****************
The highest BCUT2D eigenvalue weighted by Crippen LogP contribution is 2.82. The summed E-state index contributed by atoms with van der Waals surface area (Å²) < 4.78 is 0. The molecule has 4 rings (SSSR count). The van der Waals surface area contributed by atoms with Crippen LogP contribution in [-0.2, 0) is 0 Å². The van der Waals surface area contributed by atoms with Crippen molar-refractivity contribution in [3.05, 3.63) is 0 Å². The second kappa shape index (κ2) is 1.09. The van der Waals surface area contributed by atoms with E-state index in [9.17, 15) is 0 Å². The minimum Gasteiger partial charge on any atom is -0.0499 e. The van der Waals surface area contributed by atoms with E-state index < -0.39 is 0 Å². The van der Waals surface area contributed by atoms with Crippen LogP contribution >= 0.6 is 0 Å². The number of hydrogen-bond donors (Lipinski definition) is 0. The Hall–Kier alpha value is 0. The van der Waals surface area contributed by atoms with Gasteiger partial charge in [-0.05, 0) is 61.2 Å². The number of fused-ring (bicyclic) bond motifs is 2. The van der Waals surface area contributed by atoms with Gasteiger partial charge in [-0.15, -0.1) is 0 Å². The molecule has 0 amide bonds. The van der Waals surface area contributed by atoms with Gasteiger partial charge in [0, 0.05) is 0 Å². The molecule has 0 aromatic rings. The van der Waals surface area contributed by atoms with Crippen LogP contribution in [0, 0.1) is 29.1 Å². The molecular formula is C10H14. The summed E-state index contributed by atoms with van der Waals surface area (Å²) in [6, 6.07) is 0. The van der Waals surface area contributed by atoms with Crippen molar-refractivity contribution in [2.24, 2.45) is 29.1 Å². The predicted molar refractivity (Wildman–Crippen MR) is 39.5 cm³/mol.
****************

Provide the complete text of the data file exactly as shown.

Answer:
The highest BCUT2D eigenvalue weighted by Crippen LogP contribution is 2.82. The summed E-state index contributed by atoms with van der Waals surface area (Å²) < 4.78 is 0. The molecule has 4 rings (SSSR count). The van der Waals surface area contributed by atoms with Crippen LogP contribution in [-0.2, 0) is 0 Å². The van der Waals surface area contributed by atoms with Crippen molar-refractivity contribution in [3.05, 3.63) is 0 Å². The second kappa shape index (κ2) is 1.09. The van der Waals surface area contributed by atoms with E-state index in [9.17, 15) is 0 Å². The minimum Gasteiger partial charge on any atom is -0.0499 e. The van der Waals surface area contributed by atoms with E-state index < -0.39 is 0 Å². The van der Waals surface area contributed by atoms with Crippen LogP contribution >= 0.6 is 0 Å². The number of hydrogen-bond donors (Lipinski definition) is 0. The Hall–Kier alpha value is 0. The van der Waals surface area contributed by atoms with Gasteiger partial charge in [-0.05, 0) is 61.2 Å². The number of fused-ring (bicyclic) bond motifs is 2. The van der Waals surface area contributed by atoms with Gasteiger partial charge in [-0.15, -0.1) is 0 Å². The molecule has 0 amide bonds. The van der Waals surface area contributed by atoms with Gasteiger partial charge in [0, 0.05) is 0 Å². The molecule has 0 aromatic rings. The van der Waals surface area contributed by atoms with Crippen LogP contribution in [0, 0.1) is 29.1 Å². The molecular formula is C10H14. The summed E-state index contributed by atoms with van der Waals surface area (Å²) in [6, 6.07) is 0. The van der Waals surface area contributed by atoms with Crippen molar-refractivity contribution in [2.24, 2.45) is 29.1 Å². The predicted molar refractivity (Wildman–Crippen MR) is 39.5 cm³/mol.